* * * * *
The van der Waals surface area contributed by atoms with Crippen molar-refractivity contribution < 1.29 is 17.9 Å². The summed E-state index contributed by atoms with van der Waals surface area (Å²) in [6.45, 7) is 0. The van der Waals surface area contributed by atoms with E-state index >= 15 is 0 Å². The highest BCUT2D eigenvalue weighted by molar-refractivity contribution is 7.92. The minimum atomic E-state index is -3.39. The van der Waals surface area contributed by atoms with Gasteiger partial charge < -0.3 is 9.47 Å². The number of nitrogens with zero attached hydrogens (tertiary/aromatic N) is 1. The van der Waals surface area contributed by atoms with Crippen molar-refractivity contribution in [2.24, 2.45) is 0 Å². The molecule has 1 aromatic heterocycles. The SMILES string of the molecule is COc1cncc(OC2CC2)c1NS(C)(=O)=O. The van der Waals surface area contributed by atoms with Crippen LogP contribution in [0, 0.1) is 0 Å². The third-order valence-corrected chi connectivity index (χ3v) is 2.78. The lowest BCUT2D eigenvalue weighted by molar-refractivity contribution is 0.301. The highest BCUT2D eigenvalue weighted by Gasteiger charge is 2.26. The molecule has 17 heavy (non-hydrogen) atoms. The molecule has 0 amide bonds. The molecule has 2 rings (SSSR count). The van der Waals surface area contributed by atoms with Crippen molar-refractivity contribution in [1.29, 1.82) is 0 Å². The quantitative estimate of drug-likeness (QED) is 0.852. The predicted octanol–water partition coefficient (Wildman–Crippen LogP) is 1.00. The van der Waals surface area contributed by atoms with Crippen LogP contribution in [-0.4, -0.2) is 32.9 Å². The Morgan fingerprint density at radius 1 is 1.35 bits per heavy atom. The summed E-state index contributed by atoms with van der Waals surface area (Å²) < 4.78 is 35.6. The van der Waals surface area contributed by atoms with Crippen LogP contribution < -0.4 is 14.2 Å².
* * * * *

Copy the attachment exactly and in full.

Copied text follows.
The van der Waals surface area contributed by atoms with Crippen molar-refractivity contribution < 1.29 is 17.9 Å². The summed E-state index contributed by atoms with van der Waals surface area (Å²) in [6.45, 7) is 0. The van der Waals surface area contributed by atoms with E-state index >= 15 is 0 Å². The highest BCUT2D eigenvalue weighted by molar-refractivity contribution is 7.92. The minimum atomic E-state index is -3.39. The van der Waals surface area contributed by atoms with Gasteiger partial charge < -0.3 is 9.47 Å². The number of nitrogens with zero attached hydrogens (tertiary/aromatic N) is 1. The van der Waals surface area contributed by atoms with Crippen molar-refractivity contribution in [2.24, 2.45) is 0 Å². The molecule has 1 aromatic heterocycles. The SMILES string of the molecule is COc1cncc(OC2CC2)c1NS(C)(=O)=O. The van der Waals surface area contributed by atoms with Crippen LogP contribution in [0, 0.1) is 0 Å². The third-order valence-corrected chi connectivity index (χ3v) is 2.78. The lowest BCUT2D eigenvalue weighted by molar-refractivity contribution is 0.301. The highest BCUT2D eigenvalue weighted by Gasteiger charge is 2.26. The molecule has 17 heavy (non-hydrogen) atoms. The molecule has 0 amide bonds. The molecule has 2 rings (SSSR count). The van der Waals surface area contributed by atoms with Crippen molar-refractivity contribution in [1.29, 1.82) is 0 Å². The quantitative estimate of drug-likeness (QED) is 0.852. The predicted octanol–water partition coefficient (Wildman–Crippen LogP) is 1.00. The van der Waals surface area contributed by atoms with Crippen LogP contribution in [-0.4, -0.2) is 32.9 Å². The Morgan fingerprint density at radius 1 is 1.35 bits per heavy atom. The summed E-state index contributed by atoms with van der Waals surface area (Å²) < 4.78 is 35.6. The van der Waals surface area contributed by atoms with Crippen LogP contribution < -0.4 is 14.2 Å².